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What's the most fragrant flower in your garden?

Pink flowers on long stems
Naked Lady amaryllis is an old-fashioned favorite with a distinctive spicy scent. (Photos: Debbie Arrington)
Time to smell the roses and much more

Lily blossom
Blooms on the lily tree are over 8 inches across.
Get out and smell the roses; that's advice that gardeners (and rose lovers) often share.

It means to forget your current worries (which we have many during this COVID summer) and enjoy the little things in life through the bounty of nature.

But roses aren't the only sweet-smelling blooms in the summer garden. These fragrant flowers have scents so strong, you can even smell them through your face mask.

Not only do these fragrant plants bring people joy, they're often bee favorites, too.

Surrounded by roses, the most fragrant blooms in my summer garden really stand out; the plant is more than 6 feet tall. It's a lily tree, a cross between Asiatic and Oriental lilies. Like those other lilies, it has a sweet, intense fragrance. The king-size blooms (more than 8 inches across) attract loads of bees, too.

Mme. Antoine Mari is one of many fragrant old garden roses
at Sacramento's Historic City Cemetery.
Here are more fragrant summer suggestions:

Roses: The classic example of a garden perfume maker, roses can be all over the fragrance map. Some have a musky smell, others offer a citrus or licorice scent. The most fragrant roses are old garden varieties that predate modern hybrid teas. Combining that heady rose scent with modern disease resistance, Austin shrub roses can fill a garden with fragrance, too.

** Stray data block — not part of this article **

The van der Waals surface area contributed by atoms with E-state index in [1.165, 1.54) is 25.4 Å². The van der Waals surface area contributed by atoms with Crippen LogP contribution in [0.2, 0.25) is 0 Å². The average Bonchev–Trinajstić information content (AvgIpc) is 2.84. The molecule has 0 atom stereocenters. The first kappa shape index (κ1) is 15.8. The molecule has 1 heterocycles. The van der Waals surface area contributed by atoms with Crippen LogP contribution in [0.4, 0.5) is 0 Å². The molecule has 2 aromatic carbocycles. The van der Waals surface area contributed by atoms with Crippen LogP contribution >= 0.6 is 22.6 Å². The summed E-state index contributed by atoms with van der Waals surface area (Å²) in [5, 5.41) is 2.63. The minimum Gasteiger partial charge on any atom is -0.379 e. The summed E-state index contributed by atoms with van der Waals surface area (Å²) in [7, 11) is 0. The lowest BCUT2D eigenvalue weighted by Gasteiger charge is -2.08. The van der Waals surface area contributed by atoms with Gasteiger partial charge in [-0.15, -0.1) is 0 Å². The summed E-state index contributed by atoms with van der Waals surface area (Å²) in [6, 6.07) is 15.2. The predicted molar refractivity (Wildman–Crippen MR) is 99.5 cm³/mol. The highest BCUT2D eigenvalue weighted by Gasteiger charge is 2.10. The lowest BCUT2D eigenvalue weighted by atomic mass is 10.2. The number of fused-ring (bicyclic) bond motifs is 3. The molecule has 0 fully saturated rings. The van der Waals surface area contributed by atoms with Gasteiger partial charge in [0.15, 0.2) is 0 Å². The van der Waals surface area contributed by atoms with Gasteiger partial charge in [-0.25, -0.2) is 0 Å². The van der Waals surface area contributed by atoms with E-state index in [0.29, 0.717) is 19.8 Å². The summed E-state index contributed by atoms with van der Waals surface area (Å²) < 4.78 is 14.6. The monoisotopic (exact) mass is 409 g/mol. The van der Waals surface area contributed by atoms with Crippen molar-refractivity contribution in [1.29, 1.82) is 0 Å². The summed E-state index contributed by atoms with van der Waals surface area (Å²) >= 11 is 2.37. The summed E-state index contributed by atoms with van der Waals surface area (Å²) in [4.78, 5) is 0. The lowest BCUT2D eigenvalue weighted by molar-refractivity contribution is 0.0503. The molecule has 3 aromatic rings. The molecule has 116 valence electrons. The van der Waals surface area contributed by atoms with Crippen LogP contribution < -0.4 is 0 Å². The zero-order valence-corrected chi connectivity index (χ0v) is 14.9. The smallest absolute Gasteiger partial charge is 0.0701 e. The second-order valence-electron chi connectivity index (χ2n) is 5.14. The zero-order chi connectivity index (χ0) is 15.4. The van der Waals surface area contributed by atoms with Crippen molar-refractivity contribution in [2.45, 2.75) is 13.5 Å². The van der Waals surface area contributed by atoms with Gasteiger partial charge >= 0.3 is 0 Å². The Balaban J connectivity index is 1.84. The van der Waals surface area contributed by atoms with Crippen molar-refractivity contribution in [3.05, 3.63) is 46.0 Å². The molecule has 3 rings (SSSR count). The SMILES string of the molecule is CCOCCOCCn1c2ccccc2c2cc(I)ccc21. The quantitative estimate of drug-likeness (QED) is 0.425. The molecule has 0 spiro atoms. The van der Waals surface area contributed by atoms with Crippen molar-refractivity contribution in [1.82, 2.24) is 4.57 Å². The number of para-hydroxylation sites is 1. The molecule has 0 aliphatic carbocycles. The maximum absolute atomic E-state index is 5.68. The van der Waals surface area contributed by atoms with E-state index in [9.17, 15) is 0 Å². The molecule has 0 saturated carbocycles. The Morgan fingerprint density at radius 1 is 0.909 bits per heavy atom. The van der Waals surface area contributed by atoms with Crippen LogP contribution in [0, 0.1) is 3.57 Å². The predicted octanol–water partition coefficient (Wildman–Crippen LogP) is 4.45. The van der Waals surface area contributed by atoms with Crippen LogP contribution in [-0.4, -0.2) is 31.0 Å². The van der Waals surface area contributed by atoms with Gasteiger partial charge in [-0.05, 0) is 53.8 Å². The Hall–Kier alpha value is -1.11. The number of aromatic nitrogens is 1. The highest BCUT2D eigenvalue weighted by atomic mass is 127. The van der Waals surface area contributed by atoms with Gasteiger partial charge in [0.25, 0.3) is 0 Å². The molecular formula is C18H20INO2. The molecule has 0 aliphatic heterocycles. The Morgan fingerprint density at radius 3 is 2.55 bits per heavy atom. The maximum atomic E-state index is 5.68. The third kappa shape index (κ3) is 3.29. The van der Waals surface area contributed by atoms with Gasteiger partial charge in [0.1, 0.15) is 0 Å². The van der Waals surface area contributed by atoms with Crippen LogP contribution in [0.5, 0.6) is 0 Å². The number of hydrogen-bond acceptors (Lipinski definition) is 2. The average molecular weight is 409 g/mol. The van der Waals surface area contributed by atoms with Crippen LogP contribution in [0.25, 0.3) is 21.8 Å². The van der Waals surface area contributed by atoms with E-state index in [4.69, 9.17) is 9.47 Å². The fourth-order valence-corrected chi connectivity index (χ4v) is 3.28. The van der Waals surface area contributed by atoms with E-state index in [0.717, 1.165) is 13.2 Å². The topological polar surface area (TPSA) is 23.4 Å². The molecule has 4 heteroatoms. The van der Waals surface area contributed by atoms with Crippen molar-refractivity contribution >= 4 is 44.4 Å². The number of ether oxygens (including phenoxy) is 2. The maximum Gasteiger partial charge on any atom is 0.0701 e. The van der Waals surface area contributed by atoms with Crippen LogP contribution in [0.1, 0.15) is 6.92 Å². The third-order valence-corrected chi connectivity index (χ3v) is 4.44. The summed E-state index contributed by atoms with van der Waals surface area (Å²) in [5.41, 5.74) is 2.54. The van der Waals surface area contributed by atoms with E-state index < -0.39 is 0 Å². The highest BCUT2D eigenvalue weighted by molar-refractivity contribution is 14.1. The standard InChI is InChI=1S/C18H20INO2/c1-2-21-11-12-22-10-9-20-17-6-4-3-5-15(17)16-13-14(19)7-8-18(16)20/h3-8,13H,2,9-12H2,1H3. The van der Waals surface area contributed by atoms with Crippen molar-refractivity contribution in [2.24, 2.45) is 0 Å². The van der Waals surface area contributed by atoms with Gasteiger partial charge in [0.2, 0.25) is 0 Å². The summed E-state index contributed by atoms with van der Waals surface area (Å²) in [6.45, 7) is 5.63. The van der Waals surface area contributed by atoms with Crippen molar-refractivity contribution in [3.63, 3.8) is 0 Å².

Lilies: Besides the giant lily tree, the shorter Asiatic and Oriental lilies also offer rich perfumes. (Stargazer, a popular florist variety, is an Oriental hybrid.) Rubrum lilies have an intense fragrance that people either love or hate; one cut bloom can fill a room.

Amaryllis: Naked Lady amaryllis, those pink flowers that seem to pop up out of nowhere, have a vibrant, spicy floral scent. It's used in perfumes.

Gardenia: An old-fashioned favorite for corsages, this beautiful shrub blooms in early and late summer.

Ginger plant
Ginger likes the shady area of
the garden.
Ginger: This Hawaiian favorite adds tropical scent to the Sacramento garden. It prefers a shady spot.

Jasmine: This vine or ground cover offers a distinctive scent that adds a tropical note to any garden. In the evening, its scent seems to be at its strongest.

Honeysuckle: Another old-fashioned favorite, this vine can quickly become a garden thug. But the bees love it.

Lavender: The fragrance star in the low-water garden, this herb is another bee-pleasing favorite. It also makes wonderful potpourri.

Sweet alyssum: Perhaps the strongest scented annual in the late spring and summer garden, this low-growing white flower smells almost like honey. No wonder it's another bee magnet.


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Dig In: Garden Checklist

For week of March 19:

Spring will start a bit soggy, but there’s still plenty to do between showers:

* Fertilize roses, annual flowers and berries as spring growth begins to appear.

* Watch out for aphids. Wash off plants with strong blast from the hose.

* Pull weeds now! Don’t let them get started. Take a hoe and whack them as soon as they sprout.

* Prepare summer vegetable beds. Spade in compost and other amendments.

* Prune and fertilize spring-flowering shrubs after bloom.

* Feed camellias at the end of their bloom cycle. Pick up browned and fallen flowers to fight blossom blight.

* Feed citrus trees as they start to blossom.

* Cut back and fertilize perennial herbs to encourage new growth.

* Seed and renovate the lawn (if you still have one). Feed cool-season grasses such as bent, blue, rye and fescue with a slow-release fertilizer. Check the irrigation system and perform maintenance. Make sure sprinkler heads are turned toward the lawn, not the sidewalk.

* In the vegetable garden, transplant lettuce and kale.

* Seed chard and beets directly into the ground.

* Plant summer bulbs, including gladiolus, tuberous begonias and callas. Also plant dahlia tubers.

* Shop for perennials. Many varieties are available in local nurseries and at plant events. They can be transplanted now while the weather remains relatively cool.

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